Fortunately, awareness is growing. The mainstream media has picked up on the story, thanks to the efforts of groups like the Emergency Nurses Association (ENA), which has provided detailed accounts about the frequency of onsite violence against clinicians and other staff. ENA’s alarming 2007 survey in which 86% of respondents reported having experienced workplace violence is frequently cited by news outlets.
Now, when violence occurs in a hospital, media no longer report it simply as an isolated and unpredictable incident, but as part of a larger and disturbing trend of hospital violence that is taking place across the country. And, as more data is compiled about the extent of these attacks, the media will intensify its coverage because it resonates with the public.
This is all good. Acts of violence in places of healing are still occurring at an alarming rate, but most people who are in a position to address the issue no longer are in denial. That is an important first step. An informed and angry public will demand change, and that means that hospital leaders who ignore workplace security do so at their own peril.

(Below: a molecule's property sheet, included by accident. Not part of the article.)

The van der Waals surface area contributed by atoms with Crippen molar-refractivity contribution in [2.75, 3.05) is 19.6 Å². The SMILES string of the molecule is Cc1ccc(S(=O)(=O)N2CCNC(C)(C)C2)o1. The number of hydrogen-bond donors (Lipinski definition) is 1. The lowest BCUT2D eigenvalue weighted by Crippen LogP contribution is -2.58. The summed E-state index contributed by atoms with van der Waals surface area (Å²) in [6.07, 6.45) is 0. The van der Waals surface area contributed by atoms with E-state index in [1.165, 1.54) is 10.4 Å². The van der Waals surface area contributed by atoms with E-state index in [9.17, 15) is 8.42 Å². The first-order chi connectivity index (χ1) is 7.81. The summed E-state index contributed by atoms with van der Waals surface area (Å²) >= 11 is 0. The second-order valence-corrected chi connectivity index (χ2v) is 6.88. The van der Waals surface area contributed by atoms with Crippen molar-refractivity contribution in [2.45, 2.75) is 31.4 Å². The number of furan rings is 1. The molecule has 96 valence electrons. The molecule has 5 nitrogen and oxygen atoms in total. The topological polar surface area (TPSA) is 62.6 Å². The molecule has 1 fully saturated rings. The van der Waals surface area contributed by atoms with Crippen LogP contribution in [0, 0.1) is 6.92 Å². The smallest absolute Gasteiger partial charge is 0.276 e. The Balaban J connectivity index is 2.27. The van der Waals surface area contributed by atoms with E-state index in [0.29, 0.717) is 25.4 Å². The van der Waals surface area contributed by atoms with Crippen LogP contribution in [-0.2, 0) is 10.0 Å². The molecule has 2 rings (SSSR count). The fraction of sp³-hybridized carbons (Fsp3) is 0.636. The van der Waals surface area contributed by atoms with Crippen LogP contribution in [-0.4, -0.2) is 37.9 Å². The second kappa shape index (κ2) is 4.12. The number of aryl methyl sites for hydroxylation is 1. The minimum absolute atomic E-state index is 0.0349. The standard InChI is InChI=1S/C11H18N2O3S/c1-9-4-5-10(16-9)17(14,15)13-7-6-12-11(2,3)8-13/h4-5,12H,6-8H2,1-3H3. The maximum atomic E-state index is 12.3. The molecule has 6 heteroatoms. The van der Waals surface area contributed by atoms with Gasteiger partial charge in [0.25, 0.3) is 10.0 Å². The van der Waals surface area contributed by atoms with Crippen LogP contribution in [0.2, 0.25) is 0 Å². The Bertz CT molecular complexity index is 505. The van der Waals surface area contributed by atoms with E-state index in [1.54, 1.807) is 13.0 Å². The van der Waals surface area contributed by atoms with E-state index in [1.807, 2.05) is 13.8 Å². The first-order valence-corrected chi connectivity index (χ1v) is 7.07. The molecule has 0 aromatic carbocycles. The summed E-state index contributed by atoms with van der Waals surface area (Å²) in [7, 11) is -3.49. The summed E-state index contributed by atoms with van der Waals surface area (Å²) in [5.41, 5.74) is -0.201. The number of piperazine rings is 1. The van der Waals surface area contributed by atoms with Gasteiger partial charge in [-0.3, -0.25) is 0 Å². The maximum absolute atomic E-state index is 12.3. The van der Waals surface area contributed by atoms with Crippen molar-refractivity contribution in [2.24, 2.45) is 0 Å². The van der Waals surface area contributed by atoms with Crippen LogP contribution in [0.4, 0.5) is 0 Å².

If an employee, a patient, or a visitor in your hospital is attacked, be assured your local news media (probably unions, too) will examine previous incidences of violence at your hospital to look for patterns, and demand to know why you took no previous action to address an issue you should have known about. And, they’d be right in asking.
Recently, the Journal of Emergency Nursingreported on an innovative program at the University of Wisconsin Hospital and Clinics to address an uptick in violent incidents against staff, patients, and visitors at the Madison, WI-based health system’s emergency department. Working from Centers for Disease Control data which shows that emergency departments are the most frequent location for violence in healthcare, UWHC formed an interdisciplinary team of nurse leaders and front-line staff to address the issue.